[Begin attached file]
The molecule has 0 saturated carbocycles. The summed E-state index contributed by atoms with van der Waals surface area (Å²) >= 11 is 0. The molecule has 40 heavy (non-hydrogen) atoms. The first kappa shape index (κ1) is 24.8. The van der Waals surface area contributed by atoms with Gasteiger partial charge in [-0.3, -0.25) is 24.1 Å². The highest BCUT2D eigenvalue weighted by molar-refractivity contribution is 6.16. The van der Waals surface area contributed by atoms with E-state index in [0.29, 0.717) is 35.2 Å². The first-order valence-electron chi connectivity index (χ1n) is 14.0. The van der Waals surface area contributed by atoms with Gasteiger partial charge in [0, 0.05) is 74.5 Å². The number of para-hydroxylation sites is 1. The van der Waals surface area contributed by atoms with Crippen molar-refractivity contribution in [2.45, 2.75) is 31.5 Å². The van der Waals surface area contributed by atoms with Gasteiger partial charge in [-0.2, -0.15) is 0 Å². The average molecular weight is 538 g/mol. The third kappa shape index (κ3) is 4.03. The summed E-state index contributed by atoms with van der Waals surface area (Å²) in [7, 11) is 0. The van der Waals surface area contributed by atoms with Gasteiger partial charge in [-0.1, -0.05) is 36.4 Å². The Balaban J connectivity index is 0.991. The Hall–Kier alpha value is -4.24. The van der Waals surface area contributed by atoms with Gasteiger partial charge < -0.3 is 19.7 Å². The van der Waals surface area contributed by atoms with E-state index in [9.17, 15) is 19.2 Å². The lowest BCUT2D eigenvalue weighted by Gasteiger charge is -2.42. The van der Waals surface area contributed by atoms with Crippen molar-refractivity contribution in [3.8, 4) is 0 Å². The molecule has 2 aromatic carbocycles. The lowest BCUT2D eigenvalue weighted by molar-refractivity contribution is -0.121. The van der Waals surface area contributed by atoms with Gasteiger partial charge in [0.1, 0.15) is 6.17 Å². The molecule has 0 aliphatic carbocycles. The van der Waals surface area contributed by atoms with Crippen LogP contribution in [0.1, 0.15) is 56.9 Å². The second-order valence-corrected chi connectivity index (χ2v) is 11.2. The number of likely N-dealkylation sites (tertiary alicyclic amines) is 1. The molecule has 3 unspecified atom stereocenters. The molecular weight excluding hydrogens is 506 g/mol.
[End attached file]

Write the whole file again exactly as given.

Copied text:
The molecule has 0 saturated carbocycles. The summed E-state index contributed by atoms with van der Waals surface area (Å²) >= 11 is 0. The molecule has 40 heavy (non-hydrogen) atoms. The first kappa shape index (κ1) is 24.8. The van der Waals surface area contributed by atoms with Gasteiger partial charge in [-0.3, -0.25) is 24.1 Å². The highest BCUT2D eigenvalue weighted by molar-refractivity contribution is 6.16. The van der Waals surface area contributed by atoms with E-state index in [0.29, 0.717) is 35.2 Å². The first-order valence-electron chi connectivity index (χ1n) is 14.0. The van der Waals surface area contributed by atoms with Gasteiger partial charge in [0, 0.05) is 74.5 Å². The number of para-hydroxylation sites is 1. The van der Waals surface area contributed by atoms with Crippen molar-refractivity contribution in [2.45, 2.75) is 31.5 Å². The van der Waals surface area contributed by atoms with Gasteiger partial charge in [-0.2, -0.15) is 0 Å². The average molecular weight is 538 g/mol. The third kappa shape index (κ3) is 4.03. The summed E-state index contributed by atoms with van der Waals surface area (Å²) in [7, 11) is 0. The van der Waals surface area contributed by atoms with Gasteiger partial charge in [-0.1, -0.05) is 36.4 Å². The Balaban J connectivity index is 0.991. The Hall–Kier alpha value is -4.24. The van der Waals surface area contributed by atoms with Gasteiger partial charge < -0.3 is 19.7 Å². The van der Waals surface area contributed by atoms with E-state index in [9.17, 15) is 19.2 Å². The lowest BCUT2D eigenvalue weighted by Gasteiger charge is -2.42. The van der Waals surface area contributed by atoms with Crippen molar-refractivity contribution in [3.8, 4) is 0 Å². The molecule has 2 aromatic carbocycles. The lowest BCUT2D eigenvalue weighted by molar-refractivity contribution is -0.121. The van der Waals surface area contributed by atoms with Gasteiger partial charge in [0.1, 0.15) is 6.17 Å². The molecule has 0 aliphatic carbocycles. The van der Waals surface area contributed by atoms with Crippen LogP contribution in [0.1, 0.15) is 56.9 Å². The second-order valence-corrected chi connectivity index (χ2v) is 11.2. The number of likely N-dealkylation sites (tertiary alicyclic amines) is 1. The molecule has 3 unspecified atom stereocenters. The molecular weight excluding hydrogens is 506 g/mol.